The manufacturer directs the disposition of necessary warranty work. The replacement of defective parts under a warranty is made by Bacon without charge to the retail purchaser.

In cases where Bacon replaced defective parts under the warranty or performed some repair work, the manufacturer gave Bacon the following credit on account:

Defective parts current dealer price (factory list price); however, all costs of shipping and handling of parts were borne by Bacon. Labor varying hourly rates depending on the warranty: e.g. $10.00 per hour, $4.50 per hour.

By way of comparison, the cost to Bacon of labor for the years is question, taking into account shop department overhead and general overhead and administrative expense, amounted to $8.00 per hour in 1967 and $7.66 per hour in 1968.

Work done under warranty claims such as field welding which could not be accomplished by Bacon personnel were contracted *94 out to other companies. Bills for these services were paid by Bacon and then submitted to the manufacturer. The manufacturer would then pay or credit these amounts to Bacon.

HRS § 237-20 provides as follows:

§ 237-20 Principles applicable in certain situations. A person or company having shareholders or members (a corporation, association, group, trust, partnership, joint adventure, or other person) is taxable upon its business with them, and they are taxable upon their business with it. A person or company, whether or not called a cooperative, through which shareholders or members are pursuing a common objective (for example, the obtaining of property or services for their individual businesses or use, or the marketing of their individual products) is a taxable person, and such facts do not give rise to any tax exemption or tax benefit except as specifically provided. Even though a business has some of the aspects of agency it shall not be so regarded unless it is a true agency. The reimbursement of costs or advances made for or on behalf of one person by another shall not constitute gross income of the latter, unless the person receiving such reimbursement also receives additional monetary consideration for making such costs or advances. (Emphasis added.)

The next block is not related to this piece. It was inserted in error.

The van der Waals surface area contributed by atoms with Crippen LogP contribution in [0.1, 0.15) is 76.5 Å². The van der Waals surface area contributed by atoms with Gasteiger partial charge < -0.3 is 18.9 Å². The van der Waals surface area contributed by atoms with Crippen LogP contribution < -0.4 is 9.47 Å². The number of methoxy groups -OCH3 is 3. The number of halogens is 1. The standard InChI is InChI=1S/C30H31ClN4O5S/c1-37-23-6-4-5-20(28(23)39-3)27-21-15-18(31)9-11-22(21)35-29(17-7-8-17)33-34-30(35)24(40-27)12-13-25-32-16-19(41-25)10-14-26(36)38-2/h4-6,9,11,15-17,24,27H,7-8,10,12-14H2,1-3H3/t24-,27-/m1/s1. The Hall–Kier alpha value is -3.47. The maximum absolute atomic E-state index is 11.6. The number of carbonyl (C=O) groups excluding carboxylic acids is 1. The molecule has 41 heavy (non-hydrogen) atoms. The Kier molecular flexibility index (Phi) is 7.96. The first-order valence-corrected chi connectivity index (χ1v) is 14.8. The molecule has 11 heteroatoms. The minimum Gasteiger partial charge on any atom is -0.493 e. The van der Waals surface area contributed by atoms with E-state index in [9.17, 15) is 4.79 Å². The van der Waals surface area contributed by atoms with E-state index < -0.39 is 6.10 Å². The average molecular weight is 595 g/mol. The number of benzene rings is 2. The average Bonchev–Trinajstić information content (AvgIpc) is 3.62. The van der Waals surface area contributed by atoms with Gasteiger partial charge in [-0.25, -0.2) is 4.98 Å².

The instant appeal involves the construction of the italicized last sentence of the statute.

QUESTIONS PRESENTED

1. Whether payments received by the appellants for the performance of warranty work constitute "reimbursement of costs or advances made for or on behalf of one person by another"?

2. What is the meaning of the term "costs"?

3. Was the relevant portion of HRS § 237-20 relating to the non-taxable reimbursements designed to create a tax exemption?

Appellants contend that, rather than an exemption, the relevant portion of HRS § 237-20 merely clarifies a basic principle of the general excise tax law and therefore, if any question arises as to the meaning of the statute, it should be construed in favor of the taxpayer; that the amounts received by the appellants from the manufacturers for the performance of warranty work are reimbursements of costs incurred by the appellants on behalf of the manufacturers and are within the purview of the relevant portion of HRS § 237-20; that the cost must reflect direct and indirect costs.

Appellants alleged that the tax appeal court erred in holding:

1. that HRS § 237-20 is an exemption statute;

2. that the rule governing the non-taxability of reimbursements provided in HRS § 237-20 was intended to cover the flow of property or services from a third party to the taxpayers for which the taxpayers paid a monetary consideration and was then subsequently reimbursed by the manufacturer;

3. that the performance of warranty service work by the appellants constitutes a business activity that is, the transaction between the appellants and the manufacturer constitutes a sale;

4. that the term "costs" means a monetary amount paid out for property or services furnished, and does not include indirect costs.